Cells are the smallest individual units in organs that altogether define organ function. Organs are composed of many different cell types. Chemicals and their metabolites may affect the function of different cells in different organs, with each affected cells resulting in different pathological consequences. This course will discuss the routes by which chemicals affect cells and how cells respond to this situation.
Aim of the course
To provide understanding of cells as the primary target of organ toxicity, the molecular mechanisms involved in cellular toxicity, and the technological approaches available to identify and understand cytotoxicity.
Content of the course
The course is composed of lectures, demonstrations, literature discussions and a theoretical assignment. In a series of lectures the concepts of and the biochemical and molecular aspects of cell toxicity are illustrated using liver and kidney as a model target organs. Special emphasis is on the mechanisms of cell killing by necrosis and apoptosis, typical endpoints of tissue injury. Furthermore, signalling pathways that are central in the control of the cytotoxic outcome will be discussed. The use of state-of-the-art high-content live cell imaging technologies and RNAi-based approaches to understand mechanisms and to screen for adverse cellular responses will be demonstrated. At the end of the week participants will discuss hypothetical candidate in vitro models for different organs.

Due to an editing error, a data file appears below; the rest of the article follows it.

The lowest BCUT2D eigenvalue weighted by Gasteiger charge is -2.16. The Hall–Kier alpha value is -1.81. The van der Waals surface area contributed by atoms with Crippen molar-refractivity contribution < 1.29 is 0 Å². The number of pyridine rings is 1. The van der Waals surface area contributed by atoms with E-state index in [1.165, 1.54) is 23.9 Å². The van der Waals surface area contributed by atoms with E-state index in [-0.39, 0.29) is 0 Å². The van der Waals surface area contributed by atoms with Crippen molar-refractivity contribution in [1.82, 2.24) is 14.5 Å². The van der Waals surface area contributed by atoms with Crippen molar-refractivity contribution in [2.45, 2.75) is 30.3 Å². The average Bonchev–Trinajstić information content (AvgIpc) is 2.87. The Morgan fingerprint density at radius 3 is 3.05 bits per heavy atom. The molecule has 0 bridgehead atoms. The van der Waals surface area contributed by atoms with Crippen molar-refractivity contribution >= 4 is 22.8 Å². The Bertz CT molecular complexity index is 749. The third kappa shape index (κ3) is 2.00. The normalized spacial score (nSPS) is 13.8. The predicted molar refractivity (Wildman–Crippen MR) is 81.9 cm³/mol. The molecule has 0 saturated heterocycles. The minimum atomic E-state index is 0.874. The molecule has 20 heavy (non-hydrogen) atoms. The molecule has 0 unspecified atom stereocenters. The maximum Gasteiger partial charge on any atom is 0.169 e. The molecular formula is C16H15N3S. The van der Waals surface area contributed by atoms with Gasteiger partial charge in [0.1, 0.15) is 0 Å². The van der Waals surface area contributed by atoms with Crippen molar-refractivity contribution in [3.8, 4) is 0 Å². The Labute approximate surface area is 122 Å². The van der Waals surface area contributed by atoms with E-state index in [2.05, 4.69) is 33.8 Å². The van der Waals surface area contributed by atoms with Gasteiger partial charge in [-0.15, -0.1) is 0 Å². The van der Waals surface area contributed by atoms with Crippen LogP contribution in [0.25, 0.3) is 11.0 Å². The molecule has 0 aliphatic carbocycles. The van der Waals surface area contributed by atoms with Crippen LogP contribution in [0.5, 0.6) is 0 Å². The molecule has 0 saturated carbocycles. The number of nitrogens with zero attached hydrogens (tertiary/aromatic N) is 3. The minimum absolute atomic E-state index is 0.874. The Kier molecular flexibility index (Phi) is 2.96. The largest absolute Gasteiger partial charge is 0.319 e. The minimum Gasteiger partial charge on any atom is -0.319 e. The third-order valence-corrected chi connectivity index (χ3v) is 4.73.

Outcomes (competences, skills)
On successful completion of the module, participants should:
• have a basic understanding on the pros on cons of in vitro cell systems in toxicology research
• understand the biochemical programs that underlie necrosis and apoptosis
• pinpoint the most important cellular stress responses that occur during chemical exposure and translate injury into death or repair programs
• understand the use and application of state-of-the-art technology for in vitro cell toxicology research
• be able to critically apply the above information in designing and/or critically evaluating in vitro models for predicting toxicity.
Prof.dr. B. van de Water
Dr. E. Danen
Dr. M. de Graauw
Dr. L. Price
Dr. J. Meerman
At the end of the week (Friday afternoon), the participants will give an oral presentation and hand in a written report on the theoretical assignments, which will subsequently be discussed.
Coordinator(s): Prof.dr. B. van de Water
Duration: 1 week
ECTS credits: 1.5
Number of participants: 15-20
Period: for exact dates, please consult the current programme schedule
Fee: see tuition fees (includes reduced fees for PhD students)
Location: LACDR, Div. Toxicology, Gorlaeus Laboratories, Leiden University, Leiden